Supporting the mental health and wellbeing of Hongkongers in London
Guidance, training and further resources
Welcome to the UK.
Having been through what has happened back home for the last few years, saying goodbye to what you love, and settling in a new life, we know that you may be experiencing all sorts of feelings for various reasons.
You may be experiencing worry about what the future may hold. Or you may be having trouble sleeping or have noticed changes in your appetite. Feeling these things is normal, but we want you to know that you are not alone, and help is available for whatever you are going through.
Here, we hope you will find information on how to access services, tools for getting your life established here in London, and resources around things you can do to keep yourself well and get support if you are finding it hard.
Who has created this page
This page has been created in partnership with community organisations across London, with Hong Kong professionals who work directly with the Hong Kong community, and London’s health partners, including the NHS in London and the Greater London Authority.
Children & Young People – and those supporting them
As you arrive and begin a new life here in London, it is normal for your child to experience negative thoughts and emotions, as well as stress and anxiety due to events that took place back home, or fears over what’s to come.
There is no one way of feeling or expressing distress. Some children may experience difficulties sleeping and nightmares, irritability or feeling low. They may regress in certain behaviours including bed wetting, separation anxiety, or increased outbursts. Their difficulties may not always be visible to others. Acknowledge and be understanding of the child’s feelings.
Tips for supporting children and young people:
Provide structure and routine, like a familiar meal or bedtime routine
Help them to do the things they enjoyed back home, such as sports, music, or social activities
They may ask questions about what is going to happen. Try and be honest but remind them that they are safe now
Support integration into the local community, through attendance at a local school/college or community activities
Help them to create a self-soothe box. These include something to smell, something to touch, something to look at. Include photos or special things that remind them of nice memories.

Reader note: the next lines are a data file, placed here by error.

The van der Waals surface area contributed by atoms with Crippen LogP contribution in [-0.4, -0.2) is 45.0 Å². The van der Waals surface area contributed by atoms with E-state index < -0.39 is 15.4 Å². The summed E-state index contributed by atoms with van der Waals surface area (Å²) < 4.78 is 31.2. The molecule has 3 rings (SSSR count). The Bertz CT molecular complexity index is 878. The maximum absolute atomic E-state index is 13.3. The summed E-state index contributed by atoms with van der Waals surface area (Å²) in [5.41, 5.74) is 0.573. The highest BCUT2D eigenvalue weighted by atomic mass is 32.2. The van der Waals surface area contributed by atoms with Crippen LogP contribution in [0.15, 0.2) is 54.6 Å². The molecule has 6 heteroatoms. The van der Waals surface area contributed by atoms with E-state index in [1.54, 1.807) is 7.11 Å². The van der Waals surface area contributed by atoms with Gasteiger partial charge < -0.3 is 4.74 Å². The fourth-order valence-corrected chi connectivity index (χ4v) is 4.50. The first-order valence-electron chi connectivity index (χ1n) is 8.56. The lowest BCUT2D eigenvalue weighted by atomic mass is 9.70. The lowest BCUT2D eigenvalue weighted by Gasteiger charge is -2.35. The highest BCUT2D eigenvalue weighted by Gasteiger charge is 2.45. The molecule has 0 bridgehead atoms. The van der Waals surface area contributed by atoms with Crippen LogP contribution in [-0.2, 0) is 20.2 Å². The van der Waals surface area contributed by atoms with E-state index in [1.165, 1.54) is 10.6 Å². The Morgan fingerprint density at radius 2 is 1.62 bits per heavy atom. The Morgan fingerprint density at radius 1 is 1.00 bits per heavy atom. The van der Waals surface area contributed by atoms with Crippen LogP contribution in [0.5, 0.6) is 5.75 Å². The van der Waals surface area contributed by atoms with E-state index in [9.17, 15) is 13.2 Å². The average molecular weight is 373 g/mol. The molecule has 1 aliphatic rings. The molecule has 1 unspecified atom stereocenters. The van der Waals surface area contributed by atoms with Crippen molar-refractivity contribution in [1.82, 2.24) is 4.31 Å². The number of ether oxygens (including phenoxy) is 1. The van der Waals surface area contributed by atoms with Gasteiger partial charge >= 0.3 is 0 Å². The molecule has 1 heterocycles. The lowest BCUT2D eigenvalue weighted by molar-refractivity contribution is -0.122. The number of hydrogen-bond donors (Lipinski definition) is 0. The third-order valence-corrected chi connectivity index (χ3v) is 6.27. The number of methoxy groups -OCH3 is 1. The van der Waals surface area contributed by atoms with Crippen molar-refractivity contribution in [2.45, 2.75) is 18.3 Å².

Do not be afraid to support the child or young person to ask for help.
Below are some contacts for services that can assist, as well as resources to support your young person thrive.
Hong Kong Well UK is an organisation made up of Hong Kong-born clinical psychologists, therapists, teachers, and parents. They have provided various mental health resources in Chinese on their website such as:
Moving to a new place as an adult, whether with your family or on your own, can be a stressful and traumatic experience. Whatever concerns, worries, or fears that you may be experiencing are completely normal.
Hearthtalk UK are a group of psychologists and counsellors who aim to help Hongkongers improve their mental health and wellbeing. They have developed a series of webinars on the following topics, all available to watch through Facebook. The videos cover topics such as:
Sleep hygiene – tips for those who are not sleeping well
NHS Introduction: how the NHS works, how to access support
It may be important for you to understand the different types of mental health problems and how they can affect you. Mind has created a glossary of mental health problems, how to deal with them, and where you can access further support.
Further resources for mental health
General guidance around your wellbeing has been created in partnership with Doctors of the World, and translated into Chinese.
Remember, you have a right to expect that NHS services provide interpretation support at every stage of your healthcare journey. This should be provided free of charge and available at every appointment. The NHS provides further information about this.
Wider support around money, housing, and Migrant Rights
The Greater London Authority (GLA) has developed a Migrant Londoners Hub to welcome new arrivals in London. This webpage contains a wealth of information including employment opportunities, education and training, and housing.
As a new arrival, it is important to know your rights in the UK. The Migrants’ Rights Network has developed a guide which details rights around banking, driving, education, employment and more.
Further information around employment rights can be found within this guide developed by the GLA and translated into Chinese.